Since then matters have only gotten worse. After radioactive material was found to be near the path of a proposed barrier to stop the subsurface fire from advancing, Republic put the skids on the project, and DNR has done nothing to speed up the process.

“The area involved in the smoldering has increased in size since the start of the event, there is still no solid isolation plan, groundwater continues to be contaminated, and soil gas migration continues to pose a potential risk to nearby structures,” wrote Norris.

Attempts to reach Norris by phone and email failed. Arbrey referred a request for information to the department’s public affairs officer, who was said to be in a meeting and unavailable for comment.  For its part, Republic Services has made numerous public pronouncements that there are no safety problems with the landfill.

Meanwhile, the fire burns on.  — C.D. Stelzer

Update: for a response from former DNR Environmental Specialist Dan Norris, click here.


Doxins aren’t the only problem in Missouri. PCB contamination continues to be overlooked or denied by both public regulators and Monsanto


first published in the Riverfront Times (St. Louis), Feb. 14, 1996

First, hundreds of birds started dropping from the
rafters like so many miners' canaries. Then dogs and
cats began to die. By September 1971, seven horses had
perished at the Shenandoah Stables in Moscow Mills, Mo.
Before the scourge abated, scores more would die.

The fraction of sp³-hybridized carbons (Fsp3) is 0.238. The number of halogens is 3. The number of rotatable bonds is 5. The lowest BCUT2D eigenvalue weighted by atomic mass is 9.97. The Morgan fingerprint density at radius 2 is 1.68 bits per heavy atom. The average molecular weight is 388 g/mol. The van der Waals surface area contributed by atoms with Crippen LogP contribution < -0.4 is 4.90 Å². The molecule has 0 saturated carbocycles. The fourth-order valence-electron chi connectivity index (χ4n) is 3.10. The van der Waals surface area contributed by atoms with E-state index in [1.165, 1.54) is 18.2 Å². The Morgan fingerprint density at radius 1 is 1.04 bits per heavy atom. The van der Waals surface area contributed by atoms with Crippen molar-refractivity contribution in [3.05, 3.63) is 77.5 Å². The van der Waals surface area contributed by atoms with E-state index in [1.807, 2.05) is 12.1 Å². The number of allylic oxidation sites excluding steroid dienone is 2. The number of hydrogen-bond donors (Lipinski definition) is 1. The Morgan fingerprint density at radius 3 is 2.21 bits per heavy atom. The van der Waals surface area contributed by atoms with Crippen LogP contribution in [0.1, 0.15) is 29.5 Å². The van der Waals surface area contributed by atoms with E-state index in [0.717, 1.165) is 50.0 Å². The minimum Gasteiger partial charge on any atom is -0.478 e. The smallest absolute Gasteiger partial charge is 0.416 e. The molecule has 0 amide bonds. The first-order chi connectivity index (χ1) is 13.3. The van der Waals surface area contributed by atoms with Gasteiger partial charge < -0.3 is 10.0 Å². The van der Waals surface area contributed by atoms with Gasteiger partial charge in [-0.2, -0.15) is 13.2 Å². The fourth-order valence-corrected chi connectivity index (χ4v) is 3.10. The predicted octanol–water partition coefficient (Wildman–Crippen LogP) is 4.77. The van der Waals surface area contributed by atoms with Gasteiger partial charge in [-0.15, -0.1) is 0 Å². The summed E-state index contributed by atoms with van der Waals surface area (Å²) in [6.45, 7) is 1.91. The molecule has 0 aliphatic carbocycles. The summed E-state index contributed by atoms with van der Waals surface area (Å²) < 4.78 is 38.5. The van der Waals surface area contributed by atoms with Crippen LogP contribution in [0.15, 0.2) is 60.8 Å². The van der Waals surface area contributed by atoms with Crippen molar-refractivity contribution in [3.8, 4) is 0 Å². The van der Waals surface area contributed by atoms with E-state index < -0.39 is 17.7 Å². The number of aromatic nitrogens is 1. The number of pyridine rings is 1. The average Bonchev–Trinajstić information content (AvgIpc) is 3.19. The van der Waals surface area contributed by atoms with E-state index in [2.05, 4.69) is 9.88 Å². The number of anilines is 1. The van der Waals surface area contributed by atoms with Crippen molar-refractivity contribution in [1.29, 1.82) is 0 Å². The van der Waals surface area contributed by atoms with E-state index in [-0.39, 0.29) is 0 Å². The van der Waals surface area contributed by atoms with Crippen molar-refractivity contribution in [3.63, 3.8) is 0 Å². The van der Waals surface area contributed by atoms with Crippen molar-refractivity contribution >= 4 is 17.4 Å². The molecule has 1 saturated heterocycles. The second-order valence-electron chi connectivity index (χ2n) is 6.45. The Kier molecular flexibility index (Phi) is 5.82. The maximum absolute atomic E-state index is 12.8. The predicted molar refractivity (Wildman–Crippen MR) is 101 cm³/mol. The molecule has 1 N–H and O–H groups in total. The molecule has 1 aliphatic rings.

Humans also succumbed, developing flu-like symptoms
and skin rashes. On August 22, Judy Piatt, the co-owner
of the stable, admitted her 6-year-old daughter to St.
Louis Children's Hospital. The girl, who played
frequently inside the equestrian arena that summer, had
lost 50 percent of her body weight and was hemorrhaging
from the bladder. On a hunch, her mother filled an empty
Miracle Whip jar with dirt from the arena floor. That
soil ended up at the Centers for Disease Control (CDC)
in Atlanta, where in 1974 scientists confirmed it
contained trichlorophenol and a related waste byproduct
-- 2,3,7,8 tetrachlorodibenzodioxin (TCDD) -- commonly
known as dioxin. 
     After the CDC announced its find, dioxin became the
buzzword that grabbed headlines, spurred by its links to
Agent Orange and the Vietnam War. The resulting clamor
allowed the additional discovery of highly-toxic
polychlorinated biphenyls (PCBs) in the same soil to
escape the media's attention.
     This single detail is a clue in a mystery that
challenges the conventional history of Missouri's long
sordid affair with hazardous waste. It also raises
doubts about soil characteristics at other sites, the
origins of the toxins and the consequences of the
Environmental Protection Agency's (EPA) plans to burn
them soon at Times Beach.
     The legal authority for the EPA and the Missouri
Department of Natural Resources (DNR) to mandate
incineration hinges on protecting public health. But
test burns conducted in November show problems